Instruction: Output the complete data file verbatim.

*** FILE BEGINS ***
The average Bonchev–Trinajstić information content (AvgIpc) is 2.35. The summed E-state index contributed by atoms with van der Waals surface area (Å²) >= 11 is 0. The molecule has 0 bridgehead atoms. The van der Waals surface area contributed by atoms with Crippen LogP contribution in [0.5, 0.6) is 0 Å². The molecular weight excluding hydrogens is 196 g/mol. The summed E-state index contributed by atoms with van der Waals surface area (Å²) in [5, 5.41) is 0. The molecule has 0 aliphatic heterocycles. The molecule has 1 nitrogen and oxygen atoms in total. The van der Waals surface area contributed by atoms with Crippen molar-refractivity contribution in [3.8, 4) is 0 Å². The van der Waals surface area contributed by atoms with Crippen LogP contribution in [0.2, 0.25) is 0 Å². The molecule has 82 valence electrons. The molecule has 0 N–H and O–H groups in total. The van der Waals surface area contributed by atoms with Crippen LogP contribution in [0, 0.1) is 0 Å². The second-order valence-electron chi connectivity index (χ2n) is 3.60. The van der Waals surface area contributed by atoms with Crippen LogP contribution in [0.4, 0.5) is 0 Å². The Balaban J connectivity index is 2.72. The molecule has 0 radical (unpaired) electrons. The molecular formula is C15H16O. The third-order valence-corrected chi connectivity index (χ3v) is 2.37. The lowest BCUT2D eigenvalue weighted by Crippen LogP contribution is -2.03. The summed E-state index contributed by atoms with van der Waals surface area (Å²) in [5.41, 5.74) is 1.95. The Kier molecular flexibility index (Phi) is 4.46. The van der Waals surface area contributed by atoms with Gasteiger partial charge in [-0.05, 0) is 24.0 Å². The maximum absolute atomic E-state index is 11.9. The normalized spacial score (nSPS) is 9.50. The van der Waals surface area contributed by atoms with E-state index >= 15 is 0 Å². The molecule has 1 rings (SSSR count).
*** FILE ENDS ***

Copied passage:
The average Bonchev–Trinajstić information content (AvgIpc) is 2.35. The summed E-state index contributed by atoms with van der Waals surface area (Å²) >= 11 is 0. The molecule has 0 bridgehead atoms. The van der Waals surface area contributed by atoms with Crippen LogP contribution in [0.5, 0.6) is 0 Å². The molecular weight excluding hydrogens is 196 g/mol. The summed E-state index contributed by atoms with van der Waals surface area (Å²) in [5, 5.41) is 0. The molecule has 0 aliphatic heterocycles. The molecule has 1 nitrogen and oxygen atoms in total. The van der Waals surface area contributed by atoms with Crippen molar-refractivity contribution in [3.8, 4) is 0 Å². The van der Waals surface area contributed by atoms with Crippen LogP contribution in [0.2, 0.25) is 0 Å². The molecule has 82 valence electrons. The molecule has 0 N–H and O–H groups in total. The van der Waals surface area contributed by atoms with Crippen LogP contribution in [0, 0.1) is 0 Å². The second-order valence-electron chi connectivity index (χ2n) is 3.60. The van der Waals surface area contributed by atoms with Crippen LogP contribution in [0.4, 0.5) is 0 Å². The Balaban J connectivity index is 2.72. The molecule has 0 radical (unpaired) electrons. The molecular formula is C15H16O. The third-order valence-corrected chi connectivity index (χ3v) is 2.37. The lowest BCUT2D eigenvalue weighted by Crippen LogP contribution is -2.03. The summed E-state index contributed by atoms with van der Waals surface area (Å²) in [5.41, 5.74) is 1.95. The Kier molecular flexibility index (Phi) is 4.46. The van der Waals surface area contributed by atoms with Gasteiger partial charge in [-0.05, 0) is 24.0 Å². The maximum absolute atomic E-state index is 11.9. The normalized spacial score (nSPS) is 9.50. The van der Waals surface area contributed by atoms with E-state index >= 15 is 0 Å². The molecule has 1 rings (SSSR count).